I think it is important for a literary magazine to publish and promote “big names” because their work is clearly deserving, and it draws attention to the magazine.  But I see Permafrost mainly as a venue for new writers, as often is the case for student-run MFA literary magazines.  Personally, I’m most interested in helping these writers, who may just be starting to submit and publish, find an audience.  But if Sharon Olds wants to publish some poems with us, obviously I wouldn’t object! 

NICHE: What role do the graduate students of The University of Alaska at Fairbanks play in the production? Do they accept and reject submissions as well as read? Can you tell us a little about how the selection and the designing process is handled? 

CAITLIN SCARANO: Besides the guidance, input, and fundraising efforts of our awesome faculty advisor, Daryl Farmer, graduate students are the magazine.  Our staff is comprised of the Editor-in-Chief (myself), Managing Editor (Caitlin Woolley), Web and Design Editor, as well as genre editors in art, poetry, fiction, and nonfiction.  We also have a group of 10-20 graduate student readers.  Each submission is read by at least three students, and each reader gives each submission a “Yes,” “No,” or “Maybe” response in regards to publication. The genre editors handle the rejections.  Any submission that receives a “Yes” or “Maybe” response is reread by the Editor-in-Chief and Managing Editor, who handle the acceptances. Communicating with writers and letting them know that their work has found a home with us is one of the most rewarding aspects of my position.

NICHE: Roughly how many contributors does Permafrost publish each issue? How many of those are unsolicited? And roughly how many submissions does the magazine receive each period?

CAITLIN SCARANO: We’re trying to raise the quality and length of the magazine overall.  Vol. 35.1: Winter 2013 featured over 50 contributors.  The page count was 216, which is nearly double the page count of last year’s winter issue.

We usually don’t solicit work accept for art, because we receive a very small pool of artwork.  I think this is a common issue for literary magazines.  In a typical reading period (based on the reading period for Volume 35.1), we receive around 300 submissions.  Currently, we accept both snail mail and online submissions (via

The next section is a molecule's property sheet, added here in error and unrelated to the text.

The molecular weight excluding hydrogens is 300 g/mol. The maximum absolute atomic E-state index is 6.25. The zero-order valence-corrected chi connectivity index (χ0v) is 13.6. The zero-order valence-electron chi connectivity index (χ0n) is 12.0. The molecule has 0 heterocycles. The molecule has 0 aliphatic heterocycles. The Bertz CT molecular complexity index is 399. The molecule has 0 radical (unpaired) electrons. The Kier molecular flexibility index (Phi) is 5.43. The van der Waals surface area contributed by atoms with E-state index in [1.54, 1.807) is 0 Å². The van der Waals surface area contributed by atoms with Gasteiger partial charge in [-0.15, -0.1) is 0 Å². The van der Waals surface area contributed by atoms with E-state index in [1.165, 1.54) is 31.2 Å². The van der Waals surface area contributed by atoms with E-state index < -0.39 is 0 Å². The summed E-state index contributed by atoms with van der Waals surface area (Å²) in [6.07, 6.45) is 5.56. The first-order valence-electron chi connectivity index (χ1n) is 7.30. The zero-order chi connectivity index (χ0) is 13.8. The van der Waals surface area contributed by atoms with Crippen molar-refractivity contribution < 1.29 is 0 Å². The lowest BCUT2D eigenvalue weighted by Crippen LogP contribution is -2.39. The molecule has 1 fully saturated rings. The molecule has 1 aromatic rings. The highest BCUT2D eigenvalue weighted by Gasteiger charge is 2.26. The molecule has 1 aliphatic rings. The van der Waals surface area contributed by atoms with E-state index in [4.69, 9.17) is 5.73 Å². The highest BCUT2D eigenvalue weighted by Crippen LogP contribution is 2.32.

NICHE: It seems that Permafrost is currently open for submissions until the end of March, is that correct? When will readers expect to see the next issue?

CAITLIN SCARANO: Our submission period for Vol. 35.2: Summer 2013 online issue just closed, but submissions for Vol. 36.1: Winter 2014 print issue (due out in March 2014) will reopen from September 1st – December 15th, 2013.  

NICHE: I’ve learned that most literary magazines basically rely on someone’s labor of love. Is Permafrost self-sustaining? 

CAITLIN SCARANO: Isn’t that the truth!  I know for me, and our staff, Permafrost is a labor of love. The magazine is volunteer-run, and published through fundraising and the cost of our reading fee through But, as you probably know, we do this because getting people’s work out there in the world is valuable and meaningful. 

NICHE: Will Permafrost be attending AWP this year?

CAITLIN SCARANO: AWP is in Seattle in 2014, an area much closer to home for us here in Fairbanks!  We’ll be there.  We’d love to meet some of our readers, and encourage them to come find our table at the bookfair.  Come talk to us about the magazine, UAF’s MFA program, what 40 degrees below zero feels like… 

NICHE: What else about Permafrost would you like readers to know?

CAITLIN SCARANO: Most of our submissions are mainly poetry and fiction.  We would love to see more quality nonfiction and artwork submissions!  Issues and subscriptions can be ordered via email ( or through our website and Submittables. I really do believe Permafrost is up-and-coming in the literary world and meant for big things, so keep an eye on us! 

This Journal Spotlight was originally published on Niche’s website on July 2, 2013.